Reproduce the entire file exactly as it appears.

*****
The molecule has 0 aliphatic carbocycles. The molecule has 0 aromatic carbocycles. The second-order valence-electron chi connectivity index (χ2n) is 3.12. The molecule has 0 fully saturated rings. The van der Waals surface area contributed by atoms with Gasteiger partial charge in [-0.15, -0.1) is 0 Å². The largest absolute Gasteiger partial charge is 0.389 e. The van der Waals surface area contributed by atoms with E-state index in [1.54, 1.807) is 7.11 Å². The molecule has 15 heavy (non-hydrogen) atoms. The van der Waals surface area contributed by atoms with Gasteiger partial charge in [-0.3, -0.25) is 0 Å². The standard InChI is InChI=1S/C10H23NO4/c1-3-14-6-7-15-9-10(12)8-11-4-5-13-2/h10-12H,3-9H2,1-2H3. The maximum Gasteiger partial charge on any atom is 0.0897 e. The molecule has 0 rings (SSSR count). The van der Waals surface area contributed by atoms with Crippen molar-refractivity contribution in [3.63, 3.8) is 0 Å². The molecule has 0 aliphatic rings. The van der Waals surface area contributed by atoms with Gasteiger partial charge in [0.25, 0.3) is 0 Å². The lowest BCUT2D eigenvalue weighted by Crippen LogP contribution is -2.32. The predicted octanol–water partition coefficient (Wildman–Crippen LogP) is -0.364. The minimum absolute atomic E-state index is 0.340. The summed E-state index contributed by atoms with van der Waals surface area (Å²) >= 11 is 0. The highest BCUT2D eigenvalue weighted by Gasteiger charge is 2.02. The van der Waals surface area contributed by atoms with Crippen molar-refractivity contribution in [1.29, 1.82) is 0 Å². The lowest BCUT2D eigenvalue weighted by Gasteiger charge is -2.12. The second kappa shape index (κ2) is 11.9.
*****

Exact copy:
The molecule has 0 aliphatic carbocycles. The molecule has 0 aromatic carbocycles. The second-order valence-electron chi connectivity index (χ2n) is 3.12. The molecule has 0 fully saturated rings. The van der Waals surface area contributed by atoms with Gasteiger partial charge in [-0.15, -0.1) is 0 Å². The largest absolute Gasteiger partial charge is 0.389 e. The van der Waals surface area contributed by atoms with E-state index in [1.54, 1.807) is 7.11 Å². The molecule has 15 heavy (non-hydrogen) atoms. The van der Waals surface area contributed by atoms with Gasteiger partial charge in [-0.3, -0.25) is 0 Å². The standard InChI is InChI=1S/C10H23NO4/c1-3-14-6-7-15-9-10(12)8-11-4-5-13-2/h10-12H,3-9H2,1-2H3. The maximum Gasteiger partial charge on any atom is 0.0897 e. The molecule has 0 rings (SSSR count). The van der Waals surface area contributed by atoms with Crippen molar-refractivity contribution in [3.63, 3.8) is 0 Å². The molecule has 0 aliphatic rings. The van der Waals surface area contributed by atoms with Gasteiger partial charge in [0.25, 0.3) is 0 Å². The lowest BCUT2D eigenvalue weighted by Crippen LogP contribution is -2.32. The predicted octanol–water partition coefficient (Wildman–Crippen LogP) is -0.364. The minimum absolute atomic E-state index is 0.340. The summed E-state index contributed by atoms with van der Waals surface area (Å²) >= 11 is 0. The highest BCUT2D eigenvalue weighted by Gasteiger charge is 2.02. The van der Waals surface area contributed by atoms with Crippen molar-refractivity contribution in [1.29, 1.82) is 0 Å². The lowest BCUT2D eigenvalue weighted by Gasteiger charge is -2.12. The second kappa shape index (κ2) is 11.9.